“It is like a terrible dream,” says a man who has just fled Mosul for Irbil, describing conditions in the city five months after Isis captured it in June.
He adds that “from the day they started to blow up the mosques people hated them”, referring to the destruction of the Mosque of Younis (Jonah) and other mosques denounced by Isis “as places for apostasy not prayer”.
The man, a small businessman who had been an army officer under Saddam Hussein and is now on a pension, was very nervous that anybody should learn his name. Some of his family have stayed on in Mosul to prevent their house being confiscated by Isis. Its officials check house-to-house demanding to see documents proving that the occupant is the owner. If they discover that the real owner has left the city, he is given 10 days to return or his house is confiscated by Isis.
He said actually crossing from Isis-controlled territory to that under the authority of the Kurdistan Regional Government (KRG) had not been difficult. He had taken the road between Mosul and Kirkuk that was guarded by “a couple of 15- or 16-year-olds with guns” at a checkpoint. A Kurdish friend sponsored him to enter the KRG.
Day-to-day life in the city he left behind was rapidly deteriorating, he said. For 28 days people had no fresh water or mains electricity. They now rely on local generators. Crude oil from Mosul province goes to Syria where it is refined, but the fuel which comes back is poor quality and ruins the engines it is used to power. Some foodstuffs, such as tomatoes, are cheap because farmers have no customers aside from the markets in Mosul.
Isis fighters take part in military training in Mosul
Life in Mosul for a Sunni Arab – Christians and Yazidis have been forced to flee – is a mixture of normality, inconvenience and fear. Surprisingly, pensions are still being paid by the central government in Baghdad and the man I met at the weekend was still receiving his. But there is the burden of complying with new rules and regulations as Isis imposes its fundamentalist Islamic ideology. Some of these are inconvenient, such as the ban on smoking in public, or trivial, such as the removal of all pictures of Tom and Jerry from the walls of schools.
The imposition of the niqab, fully covering a woman’s face, is deeply resented. One woman in Mosul, whose name must also be concealed, writes: “Just this evening, with my old mom, I went out to shop and buy medicines in my car with a thin cloth showing my eyes only. What can I do? Last week, a woman was standing beside a kiosk, and uncovered her face to drink a bottle of water. One of them [Isis] approached her and hit her on the head with a thick stick. He didn’t notice that her husband was close to her. Her husband beat him up and he ran away, shooting randomly in the sky as the people, in sympathy, chased him so they could share in beating him. This is just one story of the brutality we are living.”
Such examples of open opposition to Isis are limited because people are terrified of savage retaliation at its hands. The retired businessman said this sense of dread never left him, “though generally if you don’t interfere with them, they don’t interfere with you”. But he recalled public executions in the middle of a roundabout, such as that of the lawyer Sameera Salih Ali al-Nuaimy, who had written on Facebook that the blowing up of mosques and shrines by Isis was “barbaric”. He says he stays mostly in his house, “going out 10 times in the past two months”.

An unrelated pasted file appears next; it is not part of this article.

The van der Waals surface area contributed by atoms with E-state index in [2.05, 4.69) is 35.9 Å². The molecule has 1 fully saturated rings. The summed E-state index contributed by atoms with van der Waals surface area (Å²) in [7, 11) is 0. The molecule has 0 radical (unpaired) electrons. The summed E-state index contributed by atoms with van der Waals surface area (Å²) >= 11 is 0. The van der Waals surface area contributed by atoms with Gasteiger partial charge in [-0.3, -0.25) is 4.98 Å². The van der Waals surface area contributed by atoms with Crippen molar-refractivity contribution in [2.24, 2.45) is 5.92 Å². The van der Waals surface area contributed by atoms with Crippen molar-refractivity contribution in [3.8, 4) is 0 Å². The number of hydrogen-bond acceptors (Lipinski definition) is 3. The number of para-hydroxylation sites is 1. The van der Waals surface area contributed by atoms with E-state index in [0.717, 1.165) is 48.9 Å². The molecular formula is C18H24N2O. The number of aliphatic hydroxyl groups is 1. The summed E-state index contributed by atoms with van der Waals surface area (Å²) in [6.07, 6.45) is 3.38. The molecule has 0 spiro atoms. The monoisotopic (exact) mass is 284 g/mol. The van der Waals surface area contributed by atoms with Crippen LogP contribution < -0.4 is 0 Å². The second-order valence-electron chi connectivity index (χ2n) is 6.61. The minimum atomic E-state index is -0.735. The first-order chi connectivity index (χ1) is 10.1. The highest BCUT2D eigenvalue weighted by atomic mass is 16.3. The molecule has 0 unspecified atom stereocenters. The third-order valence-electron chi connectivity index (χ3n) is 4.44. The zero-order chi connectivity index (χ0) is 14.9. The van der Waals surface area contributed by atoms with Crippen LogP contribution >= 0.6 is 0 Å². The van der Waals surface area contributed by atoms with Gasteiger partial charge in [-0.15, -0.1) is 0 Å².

“I was one of the people who hated [Nouri al-Maliki’s] army, but now I would like the Iraqi army to come back,” he says. “People in Mosul would welcome them. Anybody would be better than Isis, even the Israelis. We are dying.”
Such words may be joy to the government in Baghdad and its supporters in Washington or Tehran. But while detestation of Isis is common in the Sunni community in Iraq, so too is fear of the Iraqi army and the Shia militias that are the main fighting force of the Baghdad government.
One of its few military successes has been to relieve the besieged Shia Turkoman town of Amerli, but the 40 Sunni Arab villages nearby have been abandoned by their inhabitants. There is no good option for the Iraqi Sunni community, which knows that it will be punished as likely Isis supporters by vengeful government soldiers and militiamen if they return.
Isis is striking pre-emptively at local leaders in Mosul who might resist it in future. Imams from the mosques have been placed under house arrest and replaced by younger clerics supporting Isis. It does not target potential opponents randomly, but has its own well-organised security service that seeks to eliminate potential enemies before they can act.
When the former governor of Nineveh province, Atheel al-Nujaifi, announced last month that former army officers in Mosul were waiting for the Iraqi army to reach the city before rising up against Isis, the Islamic militants held a mass execution of army and police officers it held.
Isis may be unpopular in Mosul, but it will be difficult to dislodge.
Patrick Cockburn is the author of The Jihadis Return: ISIS and the New Sunni Uprising.